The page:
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The basics of car switching

Tips for operating your model railroad like the real thing
If you’re new to model railroad operation you may not be familiar with the basic switching moves for picking up and setting out cars and assembling trains. I’ll review the two primary moves you’ll need, and explain how to apply them to a common task that sometimes challenges even veteran operators.


Trailing, facing, and running around. We’ll start with some common terms, which are illustrated here. “Trailing point” turnouts and spur tracks are those you can back an engine and cars into from your current direction of travel­. “Facing point” turnouts and spurs are those your engine can head into without changing direction.

You can easily pull a car from a facing point spur using the engine’s front coupler, but it comes out in front of the ­engine. Cars behind the engine can’t be put into the facing point spur without a momentum maneuver called a “drop” or a “flying switch” that’s impractical with small-scale model trains. Our cars don’t have enough inertia, and it’s hard to open our couplers on the move.

To get a car or cars on the other end of the engine, we make a “runaround” by placing the cars on a double-ended siding, then moving the engine around them on the other track to couple from the opposite end. Such a double-ended siding is known as a “runaround track,” and it can also be formed by crossovers between parallel tracks.

Skip the runaround. Running around can be time-consuming, and crews on the big roads prefer to avoid it if they can. Besides the momentum tricks that we can’t copy (and which now are generally prohibited by rule), you can avoid running around by only working trailing point spurs. If local trains work in both directions on a given line, they might do only trailing-point work and leave cars for facing-point spurs on ­double-ended storage tracks for the ­other ­local to pick up and set out. This was a common practice in the steam era.

A local that works as a “turn,” out and back from its home terminal, may do only trailing-point work on the way out. The crew will leave the other spurs for the return trip, when they will be trailing. A runaround will be necessary at the turnaround point, but this tactic can still be a big timesaver.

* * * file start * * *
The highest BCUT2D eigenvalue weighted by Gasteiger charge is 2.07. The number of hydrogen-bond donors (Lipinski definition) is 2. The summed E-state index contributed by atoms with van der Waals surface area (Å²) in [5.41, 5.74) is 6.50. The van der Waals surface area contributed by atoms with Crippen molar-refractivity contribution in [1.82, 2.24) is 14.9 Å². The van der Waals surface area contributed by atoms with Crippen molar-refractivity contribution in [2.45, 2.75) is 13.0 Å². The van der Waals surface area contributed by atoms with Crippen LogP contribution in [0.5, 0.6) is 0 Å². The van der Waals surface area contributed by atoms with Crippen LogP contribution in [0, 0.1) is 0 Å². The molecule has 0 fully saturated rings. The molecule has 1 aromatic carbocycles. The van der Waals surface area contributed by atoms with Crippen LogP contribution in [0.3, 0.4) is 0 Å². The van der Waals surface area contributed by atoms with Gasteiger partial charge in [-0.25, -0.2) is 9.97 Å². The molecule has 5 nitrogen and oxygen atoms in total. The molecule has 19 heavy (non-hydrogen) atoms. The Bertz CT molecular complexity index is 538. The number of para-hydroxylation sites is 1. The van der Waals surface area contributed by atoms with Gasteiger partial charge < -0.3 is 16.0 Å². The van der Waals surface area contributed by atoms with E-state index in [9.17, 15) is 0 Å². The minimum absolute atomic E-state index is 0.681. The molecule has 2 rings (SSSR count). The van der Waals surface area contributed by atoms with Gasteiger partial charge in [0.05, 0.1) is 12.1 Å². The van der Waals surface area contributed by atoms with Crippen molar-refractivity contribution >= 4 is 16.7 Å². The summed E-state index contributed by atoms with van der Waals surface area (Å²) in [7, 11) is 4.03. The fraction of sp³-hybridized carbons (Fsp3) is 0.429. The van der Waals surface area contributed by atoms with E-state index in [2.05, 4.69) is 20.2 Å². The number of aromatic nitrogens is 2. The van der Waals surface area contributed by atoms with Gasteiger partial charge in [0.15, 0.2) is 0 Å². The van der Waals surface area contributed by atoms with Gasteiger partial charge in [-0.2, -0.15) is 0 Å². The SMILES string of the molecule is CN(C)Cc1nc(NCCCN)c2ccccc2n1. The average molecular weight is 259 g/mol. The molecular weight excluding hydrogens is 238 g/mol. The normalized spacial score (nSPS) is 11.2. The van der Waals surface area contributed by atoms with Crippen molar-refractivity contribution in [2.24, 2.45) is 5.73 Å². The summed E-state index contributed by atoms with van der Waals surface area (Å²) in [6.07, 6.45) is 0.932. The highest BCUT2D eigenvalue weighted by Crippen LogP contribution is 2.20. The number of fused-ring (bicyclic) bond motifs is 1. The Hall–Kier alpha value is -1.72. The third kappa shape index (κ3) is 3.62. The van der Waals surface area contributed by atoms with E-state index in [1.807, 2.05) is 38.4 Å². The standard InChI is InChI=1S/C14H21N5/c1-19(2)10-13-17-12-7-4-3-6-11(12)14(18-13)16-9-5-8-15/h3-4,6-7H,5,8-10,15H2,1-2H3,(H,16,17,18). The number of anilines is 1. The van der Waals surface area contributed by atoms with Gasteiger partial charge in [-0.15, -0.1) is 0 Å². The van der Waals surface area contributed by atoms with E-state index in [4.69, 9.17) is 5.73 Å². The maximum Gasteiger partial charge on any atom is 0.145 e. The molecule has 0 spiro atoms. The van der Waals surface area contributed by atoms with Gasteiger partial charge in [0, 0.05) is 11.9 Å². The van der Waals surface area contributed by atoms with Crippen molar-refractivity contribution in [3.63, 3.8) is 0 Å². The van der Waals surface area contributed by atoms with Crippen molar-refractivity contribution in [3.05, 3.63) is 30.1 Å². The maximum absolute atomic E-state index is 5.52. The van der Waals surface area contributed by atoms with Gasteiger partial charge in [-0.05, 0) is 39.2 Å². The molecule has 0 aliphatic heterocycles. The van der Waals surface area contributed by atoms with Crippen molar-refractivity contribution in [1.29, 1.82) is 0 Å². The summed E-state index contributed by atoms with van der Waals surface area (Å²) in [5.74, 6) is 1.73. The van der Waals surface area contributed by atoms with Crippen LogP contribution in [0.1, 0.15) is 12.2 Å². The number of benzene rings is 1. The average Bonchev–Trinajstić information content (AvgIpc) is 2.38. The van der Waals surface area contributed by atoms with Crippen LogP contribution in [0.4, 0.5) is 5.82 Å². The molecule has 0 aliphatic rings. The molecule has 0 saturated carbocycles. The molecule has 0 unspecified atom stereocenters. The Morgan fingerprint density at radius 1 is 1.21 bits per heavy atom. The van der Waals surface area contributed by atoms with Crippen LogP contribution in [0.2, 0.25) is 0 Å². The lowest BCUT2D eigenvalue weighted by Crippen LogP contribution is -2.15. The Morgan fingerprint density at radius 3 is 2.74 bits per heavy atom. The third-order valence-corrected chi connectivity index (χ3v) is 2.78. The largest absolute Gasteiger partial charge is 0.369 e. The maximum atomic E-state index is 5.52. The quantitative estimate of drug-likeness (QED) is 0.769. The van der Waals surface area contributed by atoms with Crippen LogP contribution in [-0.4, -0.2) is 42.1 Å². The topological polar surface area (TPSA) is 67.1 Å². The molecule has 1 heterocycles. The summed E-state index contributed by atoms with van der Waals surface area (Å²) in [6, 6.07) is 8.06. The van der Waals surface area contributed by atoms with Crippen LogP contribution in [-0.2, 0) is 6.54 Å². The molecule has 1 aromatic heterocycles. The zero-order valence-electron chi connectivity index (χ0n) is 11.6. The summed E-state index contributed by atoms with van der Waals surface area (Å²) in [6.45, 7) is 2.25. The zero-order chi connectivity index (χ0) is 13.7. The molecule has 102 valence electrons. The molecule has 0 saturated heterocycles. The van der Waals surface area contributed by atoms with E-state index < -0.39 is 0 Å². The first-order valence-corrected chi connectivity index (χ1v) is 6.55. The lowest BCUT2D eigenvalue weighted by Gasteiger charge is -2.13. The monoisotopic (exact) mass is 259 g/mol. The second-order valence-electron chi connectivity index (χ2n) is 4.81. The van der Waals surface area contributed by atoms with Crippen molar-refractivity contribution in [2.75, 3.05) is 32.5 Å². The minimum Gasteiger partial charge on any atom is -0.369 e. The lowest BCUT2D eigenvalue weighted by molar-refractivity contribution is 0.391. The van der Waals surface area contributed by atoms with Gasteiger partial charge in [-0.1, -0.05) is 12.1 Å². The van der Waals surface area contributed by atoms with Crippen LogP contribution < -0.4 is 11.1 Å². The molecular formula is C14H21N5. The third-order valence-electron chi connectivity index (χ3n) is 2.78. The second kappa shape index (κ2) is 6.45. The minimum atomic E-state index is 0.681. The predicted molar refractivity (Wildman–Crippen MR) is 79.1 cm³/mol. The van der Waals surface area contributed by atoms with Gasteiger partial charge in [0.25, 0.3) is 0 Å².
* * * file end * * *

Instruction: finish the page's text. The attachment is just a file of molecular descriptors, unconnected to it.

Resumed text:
A present-day practice to avoid runarounds is to put a diesel unit on both ends of a local train. The crew can use ­either engine as needed for trailing and facing points, and even a turn doesn’t have to run around to head back home. Our power units can’t freewheel like the prototype’s, but DCC consisting makes this practical on model railroads.

The long shove. Rookies may still be challenged when cars have to be placed at two or more spots along a single spur. There may be several different industries, or several spots at one large plant, but the task is the same in either case.

Here’s a plan that usually works. First, line up the cars to be set out in the order in which they’re to be placed on the spur – any convenient spur lets you sort a string of cars into any desired order. Then keep those cars to be set out next to the engine while you pull all the cars from the spur and set them over with the rest of the train.

If all of the cars pulled are outbound, you’re ready to make the “long shove” into the spur with all the inbound cars, making cuts as necessary to leave cars at the required spots. If some of the “pulls” are going back in – cars the industry is holding because it hasn’t finished loading or unloading them – you’ll have a
little more sorting to do. First, put in cars that go behind the “holds.” Then go out and get the hold cars and put them back on the spur, and finally make the shove with cars that go ahead of them.
This strategy works for either trailing or facing point spurs. A long shove into a facing spur means making a couple of runarounds, but you know how to handle that.

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Freight yard design and operation.

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